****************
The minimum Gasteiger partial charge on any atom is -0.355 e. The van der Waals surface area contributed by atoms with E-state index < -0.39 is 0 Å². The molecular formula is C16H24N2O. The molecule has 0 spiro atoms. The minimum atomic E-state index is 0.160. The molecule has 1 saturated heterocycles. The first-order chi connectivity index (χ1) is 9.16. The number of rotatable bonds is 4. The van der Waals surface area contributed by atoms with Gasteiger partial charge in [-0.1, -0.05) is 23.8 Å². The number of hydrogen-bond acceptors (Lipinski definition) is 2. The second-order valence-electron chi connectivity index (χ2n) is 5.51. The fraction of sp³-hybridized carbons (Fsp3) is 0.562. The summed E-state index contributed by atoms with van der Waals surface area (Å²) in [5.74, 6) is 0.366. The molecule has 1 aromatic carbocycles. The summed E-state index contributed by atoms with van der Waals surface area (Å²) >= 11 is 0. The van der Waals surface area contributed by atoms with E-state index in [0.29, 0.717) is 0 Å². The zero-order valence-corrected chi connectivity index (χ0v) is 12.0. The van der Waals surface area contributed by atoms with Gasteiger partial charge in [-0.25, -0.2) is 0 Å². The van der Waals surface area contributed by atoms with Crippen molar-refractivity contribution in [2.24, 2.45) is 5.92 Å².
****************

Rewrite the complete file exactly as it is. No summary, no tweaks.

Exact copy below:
The minimum Gasteiger partial charge on any atom is -0.355 e. The van der Waals surface area contributed by atoms with E-state index < -0.39 is 0 Å². The molecular formula is C16H24N2O. The molecule has 0 spiro atoms. The minimum atomic E-state index is 0.160. The molecule has 1 saturated heterocycles. The first-order chi connectivity index (χ1) is 9.16. The number of rotatable bonds is 4. The van der Waals surface area contributed by atoms with Gasteiger partial charge in [-0.1, -0.05) is 23.8 Å². The number of hydrogen-bond acceptors (Lipinski definition) is 2. The second-order valence-electron chi connectivity index (χ2n) is 5.51. The fraction of sp³-hybridized carbons (Fsp3) is 0.562. The summed E-state index contributed by atoms with van der Waals surface area (Å²) in [5.74, 6) is 0.366. The molecule has 1 aromatic carbocycles. The summed E-state index contributed by atoms with van der Waals surface area (Å²) >= 11 is 0. The van der Waals surface area contributed by atoms with E-state index in [0.29, 0.717) is 0 Å². The zero-order valence-corrected chi connectivity index (χ0v) is 12.0. The van der Waals surface area contributed by atoms with Gasteiger partial charge in [-0.25, -0.2) is 0 Å². The van der Waals surface area contributed by atoms with Crippen molar-refractivity contribution in [2.24, 2.45) is 5.92 Å².